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Revenue Commissioner Reduces Administrative Costs

Ireland

The Irish Revenue (IR) have recently issued a report showing how changes to some of the tax reporting requirements have resulted in a 25% reduction in the administrative burden on businesses operating in Ireland. This equates to a saving of over EUR85 million per annum. Taxand Ireland discusses this development and highlights how businesses in Ireland will benefit.

A survey of businesses and agents, carried out by the IR, resulted in the identification of the most time consuming reporting obligations. In an effort to ease the burden of these obligations, the Irish Revenue introduced the following initiatives:

  • Pre-populated income tax and corporation tax forms
  • Reduced filing frequencies for VAT, Employers' PAYE/PRSI and Relevant Contracts Tax
  • Increase of the VAT registration threshold
  • A new electronic Relevant Contracts Tax system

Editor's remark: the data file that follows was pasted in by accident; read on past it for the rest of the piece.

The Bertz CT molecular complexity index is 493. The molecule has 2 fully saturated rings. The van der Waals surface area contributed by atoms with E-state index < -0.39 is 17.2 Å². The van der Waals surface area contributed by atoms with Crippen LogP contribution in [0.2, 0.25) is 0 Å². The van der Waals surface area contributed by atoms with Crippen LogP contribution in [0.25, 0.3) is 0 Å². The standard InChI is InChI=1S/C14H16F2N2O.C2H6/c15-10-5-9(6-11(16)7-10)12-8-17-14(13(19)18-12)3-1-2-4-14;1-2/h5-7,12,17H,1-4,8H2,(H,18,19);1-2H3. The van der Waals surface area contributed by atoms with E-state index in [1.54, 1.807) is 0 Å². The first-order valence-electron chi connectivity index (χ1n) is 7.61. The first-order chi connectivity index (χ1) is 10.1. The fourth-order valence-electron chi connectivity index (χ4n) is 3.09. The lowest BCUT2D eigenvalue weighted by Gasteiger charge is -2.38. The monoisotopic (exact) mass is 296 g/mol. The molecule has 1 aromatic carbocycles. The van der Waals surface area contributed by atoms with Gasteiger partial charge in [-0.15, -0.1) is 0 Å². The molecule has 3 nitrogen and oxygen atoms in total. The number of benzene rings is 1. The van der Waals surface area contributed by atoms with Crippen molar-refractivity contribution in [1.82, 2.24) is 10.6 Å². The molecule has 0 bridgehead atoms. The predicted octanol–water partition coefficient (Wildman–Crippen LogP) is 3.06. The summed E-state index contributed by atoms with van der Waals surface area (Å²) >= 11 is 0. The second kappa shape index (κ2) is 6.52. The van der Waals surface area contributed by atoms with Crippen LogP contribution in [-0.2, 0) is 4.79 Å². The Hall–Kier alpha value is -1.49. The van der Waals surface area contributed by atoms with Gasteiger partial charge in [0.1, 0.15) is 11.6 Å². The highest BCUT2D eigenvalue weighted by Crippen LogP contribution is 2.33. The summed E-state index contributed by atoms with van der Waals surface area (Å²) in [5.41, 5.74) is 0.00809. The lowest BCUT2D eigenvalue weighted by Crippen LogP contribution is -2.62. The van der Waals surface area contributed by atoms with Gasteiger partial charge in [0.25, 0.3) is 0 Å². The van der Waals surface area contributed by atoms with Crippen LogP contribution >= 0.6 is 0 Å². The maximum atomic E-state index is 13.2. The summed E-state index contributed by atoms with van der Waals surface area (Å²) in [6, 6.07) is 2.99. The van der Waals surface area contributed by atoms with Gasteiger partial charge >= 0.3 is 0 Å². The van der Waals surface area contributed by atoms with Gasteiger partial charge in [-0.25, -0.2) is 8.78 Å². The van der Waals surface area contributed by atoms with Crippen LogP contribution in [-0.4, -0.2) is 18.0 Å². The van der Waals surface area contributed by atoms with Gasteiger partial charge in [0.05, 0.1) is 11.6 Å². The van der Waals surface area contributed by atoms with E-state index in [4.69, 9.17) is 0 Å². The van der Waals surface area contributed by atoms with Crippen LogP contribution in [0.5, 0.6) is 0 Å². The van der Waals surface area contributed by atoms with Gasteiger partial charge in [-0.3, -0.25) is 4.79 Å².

• Continuous improvement to the variety of electronic services available via the Revenue Online Service (ROS)

Furthermore, the IR is to carry out a review of complex legislation and regulations with the aim of consolidating this legislation to make the information more readily accessible and easier to interpret. This will include a review of the law relating to customs legislation including stamp duty, VAT and capital acquisitions tax.

According to the annual index 'Doing Business 2012', published by the World Bank Group, Ireland continues to be included in the top ten easiest countries in the world to do business in, and is currently ranked in the top five within Europe.

Taxand's Take


It is of the highest importance to have tax and customs systems that are easy to understand and comply with, in order to encourage voluntary compliance amongst businesses. The Irish Revenue's response to the needs of taxpayers has benefited Ireland's economy generally and should enhance inward investment.

Your Taxand contact for further queries is:
Conor Bradbury
T. +353 1 639 5214
E. conor.bradbury@williamfry.ie

Taxand's Take Author